Success is More than CFO Approval
Start by redefining “success” for the business case, this time from the CFO’s point of view. A successful business case:
- Provides practical value with information that gives decision makers confidence act.
- Scores high in credibility. The case is believed.
- Predicts what actually happens.
These are precisely the areas where “ROI” has failed, so often, when used as the sole basis for funding decisions.
Bring Them What They Need
There is nothing wrong with the return on investment concept itself: It makes very good sense to compare projected costs to projected returns. But ROI is only one financial metric, and “making the case” in the mind of decision makers requires something more. Senior decision makers want concrete evidence and a credible rationale that shows convincingly that a proposed action represents the better business decision.
What Does A “CFO-friendly” Business Case Include?
Build your case to deliver what the CFO is looking for:
CFO Criterion 1: Important business objectives addressed by your proposal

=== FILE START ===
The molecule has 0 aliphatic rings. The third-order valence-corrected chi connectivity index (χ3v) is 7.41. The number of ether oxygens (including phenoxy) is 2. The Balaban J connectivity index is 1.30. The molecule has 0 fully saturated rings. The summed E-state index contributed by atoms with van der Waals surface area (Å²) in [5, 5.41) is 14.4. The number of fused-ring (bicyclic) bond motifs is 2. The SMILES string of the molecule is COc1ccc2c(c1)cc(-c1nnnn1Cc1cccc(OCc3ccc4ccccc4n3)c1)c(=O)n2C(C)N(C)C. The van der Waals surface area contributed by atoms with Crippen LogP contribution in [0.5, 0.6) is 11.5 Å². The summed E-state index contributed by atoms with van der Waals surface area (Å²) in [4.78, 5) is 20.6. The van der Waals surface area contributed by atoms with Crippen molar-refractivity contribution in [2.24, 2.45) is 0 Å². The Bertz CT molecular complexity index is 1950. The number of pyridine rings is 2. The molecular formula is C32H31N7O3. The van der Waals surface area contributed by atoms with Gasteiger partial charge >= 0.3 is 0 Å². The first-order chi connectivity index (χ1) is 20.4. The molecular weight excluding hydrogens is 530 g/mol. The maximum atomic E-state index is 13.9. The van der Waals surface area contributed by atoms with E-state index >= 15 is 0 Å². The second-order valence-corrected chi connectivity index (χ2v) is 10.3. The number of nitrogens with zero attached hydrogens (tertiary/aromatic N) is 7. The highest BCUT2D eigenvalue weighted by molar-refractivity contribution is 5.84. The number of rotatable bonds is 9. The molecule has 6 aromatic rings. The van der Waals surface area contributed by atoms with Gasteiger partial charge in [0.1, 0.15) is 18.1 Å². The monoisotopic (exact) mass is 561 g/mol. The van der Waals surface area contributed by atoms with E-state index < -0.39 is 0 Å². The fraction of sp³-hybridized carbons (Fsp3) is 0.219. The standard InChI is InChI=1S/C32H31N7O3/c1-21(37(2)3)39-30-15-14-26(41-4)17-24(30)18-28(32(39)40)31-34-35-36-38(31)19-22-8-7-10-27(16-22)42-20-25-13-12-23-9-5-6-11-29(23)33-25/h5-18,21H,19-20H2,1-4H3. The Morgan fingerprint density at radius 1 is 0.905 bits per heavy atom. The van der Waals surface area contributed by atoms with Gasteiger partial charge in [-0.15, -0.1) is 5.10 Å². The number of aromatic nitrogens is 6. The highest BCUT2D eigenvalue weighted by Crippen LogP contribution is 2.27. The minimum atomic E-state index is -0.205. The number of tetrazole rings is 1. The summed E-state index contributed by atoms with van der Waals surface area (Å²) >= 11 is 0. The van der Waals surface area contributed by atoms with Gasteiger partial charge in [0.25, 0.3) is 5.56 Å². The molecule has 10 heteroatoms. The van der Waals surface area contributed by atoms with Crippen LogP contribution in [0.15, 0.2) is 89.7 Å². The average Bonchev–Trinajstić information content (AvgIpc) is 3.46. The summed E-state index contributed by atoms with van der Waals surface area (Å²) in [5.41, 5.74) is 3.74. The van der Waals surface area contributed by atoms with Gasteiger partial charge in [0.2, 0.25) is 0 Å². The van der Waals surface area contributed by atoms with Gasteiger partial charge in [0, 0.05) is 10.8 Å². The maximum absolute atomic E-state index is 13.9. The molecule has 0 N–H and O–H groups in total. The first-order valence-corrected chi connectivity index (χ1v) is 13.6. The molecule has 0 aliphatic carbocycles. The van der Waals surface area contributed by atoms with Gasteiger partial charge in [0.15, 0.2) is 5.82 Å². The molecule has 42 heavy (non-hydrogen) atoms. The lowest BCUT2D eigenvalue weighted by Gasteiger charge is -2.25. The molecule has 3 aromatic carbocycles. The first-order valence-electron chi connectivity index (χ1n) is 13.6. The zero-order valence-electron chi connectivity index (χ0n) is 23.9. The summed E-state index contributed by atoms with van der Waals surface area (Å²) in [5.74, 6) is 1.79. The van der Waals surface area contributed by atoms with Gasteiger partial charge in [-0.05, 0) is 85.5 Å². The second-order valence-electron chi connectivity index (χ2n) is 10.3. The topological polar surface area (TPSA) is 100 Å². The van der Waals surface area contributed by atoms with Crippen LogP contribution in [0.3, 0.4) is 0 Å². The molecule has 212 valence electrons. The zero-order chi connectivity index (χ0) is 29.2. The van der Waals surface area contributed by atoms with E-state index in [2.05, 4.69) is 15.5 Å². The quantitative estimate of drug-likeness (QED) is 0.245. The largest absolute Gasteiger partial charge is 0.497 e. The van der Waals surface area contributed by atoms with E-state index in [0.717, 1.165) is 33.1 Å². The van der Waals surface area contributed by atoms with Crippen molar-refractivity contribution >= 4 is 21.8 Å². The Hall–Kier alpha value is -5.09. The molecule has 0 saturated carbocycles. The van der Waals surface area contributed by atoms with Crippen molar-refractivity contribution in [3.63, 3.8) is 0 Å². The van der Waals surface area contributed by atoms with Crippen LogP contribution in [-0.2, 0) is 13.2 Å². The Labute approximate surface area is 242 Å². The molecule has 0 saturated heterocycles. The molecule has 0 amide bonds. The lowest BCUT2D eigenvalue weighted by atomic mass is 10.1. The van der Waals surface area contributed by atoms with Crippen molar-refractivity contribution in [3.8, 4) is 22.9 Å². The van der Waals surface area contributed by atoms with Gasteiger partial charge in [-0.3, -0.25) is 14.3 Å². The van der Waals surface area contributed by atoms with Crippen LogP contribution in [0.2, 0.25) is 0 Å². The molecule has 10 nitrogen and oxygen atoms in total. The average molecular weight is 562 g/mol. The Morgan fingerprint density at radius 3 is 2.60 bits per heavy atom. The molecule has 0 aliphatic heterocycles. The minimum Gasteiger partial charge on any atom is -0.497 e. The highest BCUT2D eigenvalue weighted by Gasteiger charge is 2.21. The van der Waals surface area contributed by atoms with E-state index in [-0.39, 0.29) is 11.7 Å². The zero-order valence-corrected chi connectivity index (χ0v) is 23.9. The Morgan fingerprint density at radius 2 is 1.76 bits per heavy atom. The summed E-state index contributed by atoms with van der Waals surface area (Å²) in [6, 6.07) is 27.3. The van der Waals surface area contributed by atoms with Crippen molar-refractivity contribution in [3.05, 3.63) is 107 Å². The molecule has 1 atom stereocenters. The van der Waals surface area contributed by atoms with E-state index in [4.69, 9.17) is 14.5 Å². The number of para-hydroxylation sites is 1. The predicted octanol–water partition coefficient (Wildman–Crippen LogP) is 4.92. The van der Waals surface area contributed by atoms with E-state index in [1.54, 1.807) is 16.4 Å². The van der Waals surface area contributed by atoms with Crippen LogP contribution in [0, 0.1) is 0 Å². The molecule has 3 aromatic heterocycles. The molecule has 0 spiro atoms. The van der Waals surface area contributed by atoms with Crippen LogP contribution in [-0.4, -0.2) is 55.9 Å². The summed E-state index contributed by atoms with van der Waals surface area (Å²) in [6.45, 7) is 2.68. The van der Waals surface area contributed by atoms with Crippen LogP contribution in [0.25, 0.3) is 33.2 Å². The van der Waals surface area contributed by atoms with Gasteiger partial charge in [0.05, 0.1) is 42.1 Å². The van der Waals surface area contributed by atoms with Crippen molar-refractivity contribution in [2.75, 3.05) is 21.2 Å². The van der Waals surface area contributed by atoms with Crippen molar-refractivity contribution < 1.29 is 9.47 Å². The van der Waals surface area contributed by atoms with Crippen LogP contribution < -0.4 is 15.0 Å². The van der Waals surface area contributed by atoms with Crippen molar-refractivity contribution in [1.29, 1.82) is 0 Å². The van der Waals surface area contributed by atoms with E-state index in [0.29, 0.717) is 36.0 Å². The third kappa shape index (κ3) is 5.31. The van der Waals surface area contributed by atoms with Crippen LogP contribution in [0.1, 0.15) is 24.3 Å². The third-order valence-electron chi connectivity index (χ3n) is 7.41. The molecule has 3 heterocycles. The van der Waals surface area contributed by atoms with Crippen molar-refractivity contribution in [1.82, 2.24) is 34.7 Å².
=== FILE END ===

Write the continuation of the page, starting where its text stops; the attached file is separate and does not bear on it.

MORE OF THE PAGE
Business objectives addressed by your case may go well beyond a good ROI. The value of business case benefits should represent the worth of tangible contributions to meeting business objectives.
CFO Criterion 2: Action scenarios compared fairly
The proof that your proposal is the better business decision is rests on a compelling scenario comparison. Each scenario in the case predicts business costs and benefits that should follow under one course of action. A scenario for implementing your proposal should compare favorably to alternate scenarios, including a “Business as usual” scenario.
CFO Criterion 3: Non financial benefits made tangible and valued